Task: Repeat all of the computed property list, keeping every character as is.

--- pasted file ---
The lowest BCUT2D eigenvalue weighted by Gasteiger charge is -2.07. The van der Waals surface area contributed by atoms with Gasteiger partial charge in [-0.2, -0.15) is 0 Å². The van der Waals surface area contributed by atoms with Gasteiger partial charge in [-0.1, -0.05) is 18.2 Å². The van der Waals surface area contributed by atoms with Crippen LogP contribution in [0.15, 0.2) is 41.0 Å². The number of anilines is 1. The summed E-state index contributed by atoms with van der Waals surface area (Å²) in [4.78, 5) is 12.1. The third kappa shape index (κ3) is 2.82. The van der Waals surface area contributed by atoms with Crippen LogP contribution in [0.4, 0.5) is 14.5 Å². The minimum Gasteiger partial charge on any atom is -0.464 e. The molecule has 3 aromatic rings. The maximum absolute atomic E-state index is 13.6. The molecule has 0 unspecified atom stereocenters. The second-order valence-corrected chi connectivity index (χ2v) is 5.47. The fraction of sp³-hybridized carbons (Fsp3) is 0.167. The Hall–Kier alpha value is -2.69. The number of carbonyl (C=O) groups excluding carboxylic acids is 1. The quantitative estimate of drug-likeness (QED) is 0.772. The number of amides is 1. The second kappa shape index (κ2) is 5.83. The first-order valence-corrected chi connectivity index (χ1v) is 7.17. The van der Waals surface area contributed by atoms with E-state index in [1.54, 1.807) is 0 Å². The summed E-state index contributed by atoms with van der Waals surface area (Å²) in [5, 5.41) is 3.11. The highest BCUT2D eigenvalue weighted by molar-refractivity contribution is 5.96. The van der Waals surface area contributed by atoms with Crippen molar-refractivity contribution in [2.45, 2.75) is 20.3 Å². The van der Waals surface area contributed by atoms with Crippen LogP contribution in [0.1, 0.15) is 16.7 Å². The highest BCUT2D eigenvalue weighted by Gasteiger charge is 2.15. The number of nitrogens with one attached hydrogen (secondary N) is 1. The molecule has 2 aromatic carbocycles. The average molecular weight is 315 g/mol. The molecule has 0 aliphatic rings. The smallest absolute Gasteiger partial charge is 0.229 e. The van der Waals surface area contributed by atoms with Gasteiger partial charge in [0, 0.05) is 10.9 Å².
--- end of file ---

The lowest BCUT2D eigenvalue weighted by Gasteiger charge is -2.07. The van der Waals surface area contributed by atoms with Gasteiger partial charge in [-0.2, -0.15) is 0 Å². The van der Waals surface area contributed by atoms with Gasteiger partial charge in [-0.1, -0.05) is 18.2 Å². The van der Waals surface area contributed by atoms with Crippen LogP contribution in [0.15, 0.2) is 41.0 Å². The number of anilines is 1. The summed E-state index contributed by atoms with van der Waals surface area (Å²) in [4.78, 5) is 12.1. The third kappa shape index (κ3) is 2.82. The van der Waals surface area contributed by atoms with Crippen LogP contribution in [0.4, 0.5) is 14.5 Å². The minimum Gasteiger partial charge on any atom is -0.464 e. The molecule has 3 aromatic rings. The maximum absolute atomic E-state index is 13.6. The molecule has 0 unspecified atom stereocenters. The second-order valence-corrected chi connectivity index (χ2v) is 5.47. The fraction of sp³-hybridized carbons (Fsp3) is 0.167. The Hall–Kier alpha value is -2.69. The number of carbonyl (C=O) groups excluding carboxylic acids is 1. The quantitative estimate of drug-likeness (QED) is 0.772. The number of amides is 1. The second kappa shape index (κ2) is 5.83. The first-order valence-corrected chi connectivity index (χ1v) is 7.17. The van der Waals surface area contributed by atoms with E-state index in [1.54, 1.807) is 0 Å². The summed E-state index contributed by atoms with van der Waals surface area (Å²) in [5, 5.41) is 3.11. The highest BCUT2D eigenvalue weighted by molar-refractivity contribution is 5.96. The van der Waals surface area contributed by atoms with Crippen molar-refractivity contribution in [2.45, 2.75) is 20.3 Å². The van der Waals surface area contributed by atoms with Crippen LogP contribution in [0.1, 0.15) is 16.7 Å². The highest BCUT2D eigenvalue weighted by Gasteiger charge is 2.15. The number of nitrogens with one attached hydrogen (secondary N) is 1. The molecule has 2 aromatic carbocycles. The average molecular weight is 315 g/mol. The molecule has 0 aliphatic rings. The smallest absolute Gasteiger partial charge is 0.229 e. The van der Waals surface area contributed by atoms with Gasteiger partial charge in [0, 0.05) is 10.9 Å².